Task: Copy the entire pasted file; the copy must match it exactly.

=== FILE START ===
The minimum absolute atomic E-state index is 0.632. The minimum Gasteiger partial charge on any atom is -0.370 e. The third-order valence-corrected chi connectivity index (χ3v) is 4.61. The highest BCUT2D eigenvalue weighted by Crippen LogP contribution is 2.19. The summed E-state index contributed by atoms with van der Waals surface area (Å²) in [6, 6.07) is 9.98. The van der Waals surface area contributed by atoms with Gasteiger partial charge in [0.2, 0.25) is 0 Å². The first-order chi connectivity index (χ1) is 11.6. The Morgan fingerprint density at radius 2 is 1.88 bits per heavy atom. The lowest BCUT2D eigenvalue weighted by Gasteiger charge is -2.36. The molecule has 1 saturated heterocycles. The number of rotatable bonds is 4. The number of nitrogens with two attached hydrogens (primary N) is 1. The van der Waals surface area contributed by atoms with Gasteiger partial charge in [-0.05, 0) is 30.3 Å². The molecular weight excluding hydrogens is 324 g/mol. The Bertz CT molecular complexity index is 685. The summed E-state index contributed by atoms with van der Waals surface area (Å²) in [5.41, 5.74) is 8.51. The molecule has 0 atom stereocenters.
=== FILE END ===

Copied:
The minimum absolute atomic E-state index is 0.632. The minimum Gasteiger partial charge on any atom is -0.370 e. The third-order valence-corrected chi connectivity index (χ3v) is 4.61. The highest BCUT2D eigenvalue weighted by Crippen LogP contribution is 2.19. The summed E-state index contributed by atoms with van der Waals surface area (Å²) in [6, 6.07) is 9.98. The van der Waals surface area contributed by atoms with Gasteiger partial charge in [0.2, 0.25) is 0 Å². The first-order chi connectivity index (χ1) is 11.6. The Morgan fingerprint density at radius 2 is 1.88 bits per heavy atom. The lowest BCUT2D eigenvalue weighted by Gasteiger charge is -2.36. The molecule has 1 saturated heterocycles. The number of rotatable bonds is 4. The number of nitrogens with two attached hydrogens (primary N) is 1. The van der Waals surface area contributed by atoms with Gasteiger partial charge in [-0.05, 0) is 30.3 Å². The molecular weight excluding hydrogens is 324 g/mol. The Bertz CT molecular complexity index is 685. The summed E-state index contributed by atoms with van der Waals surface area (Å²) in [5.41, 5.74) is 8.51. The molecule has 0 atom stereocenters.